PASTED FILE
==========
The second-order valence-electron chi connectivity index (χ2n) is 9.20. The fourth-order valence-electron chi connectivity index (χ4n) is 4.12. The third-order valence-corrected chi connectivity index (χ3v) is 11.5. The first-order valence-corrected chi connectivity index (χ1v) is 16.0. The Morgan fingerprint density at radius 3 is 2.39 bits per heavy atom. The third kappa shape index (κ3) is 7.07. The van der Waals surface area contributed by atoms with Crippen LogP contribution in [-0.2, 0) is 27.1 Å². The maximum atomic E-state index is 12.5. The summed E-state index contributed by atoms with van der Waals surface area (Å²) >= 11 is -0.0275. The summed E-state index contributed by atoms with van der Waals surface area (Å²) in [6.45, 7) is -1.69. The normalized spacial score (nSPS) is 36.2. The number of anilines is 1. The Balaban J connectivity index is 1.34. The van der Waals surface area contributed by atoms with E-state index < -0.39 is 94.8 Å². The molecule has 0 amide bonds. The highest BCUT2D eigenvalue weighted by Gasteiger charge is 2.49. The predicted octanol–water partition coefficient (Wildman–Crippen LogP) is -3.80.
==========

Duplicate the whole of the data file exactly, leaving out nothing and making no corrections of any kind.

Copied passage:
The second-order valence-electron chi connectivity index (χ2n) is 9.20. The fourth-order valence-electron chi connectivity index (χ4n) is 4.12. The third-order valence-corrected chi connectivity index (χ3v) is 11.5. The first-order valence-corrected chi connectivity index (χ1v) is 16.0. The Morgan fingerprint density at radius 3 is 2.39 bits per heavy atom. The third kappa shape index (κ3) is 7.07. The van der Waals surface area contributed by atoms with Crippen LogP contribution in [-0.2, 0) is 27.1 Å². The maximum atomic E-state index is 12.5. The summed E-state index contributed by atoms with van der Waals surface area (Å²) >= 11 is -0.0275. The summed E-state index contributed by atoms with van der Waals surface area (Å²) in [6.45, 7) is -1.69. The normalized spacial score (nSPS) is 36.2. The number of anilines is 1. The Balaban J connectivity index is 1.34. The van der Waals surface area contributed by atoms with E-state index < -0.39 is 94.8 Å². The molecule has 0 amide bonds. The highest BCUT2D eigenvalue weighted by Gasteiger charge is 2.49. The predicted octanol–water partition coefficient (Wildman–Crippen LogP) is -3.80.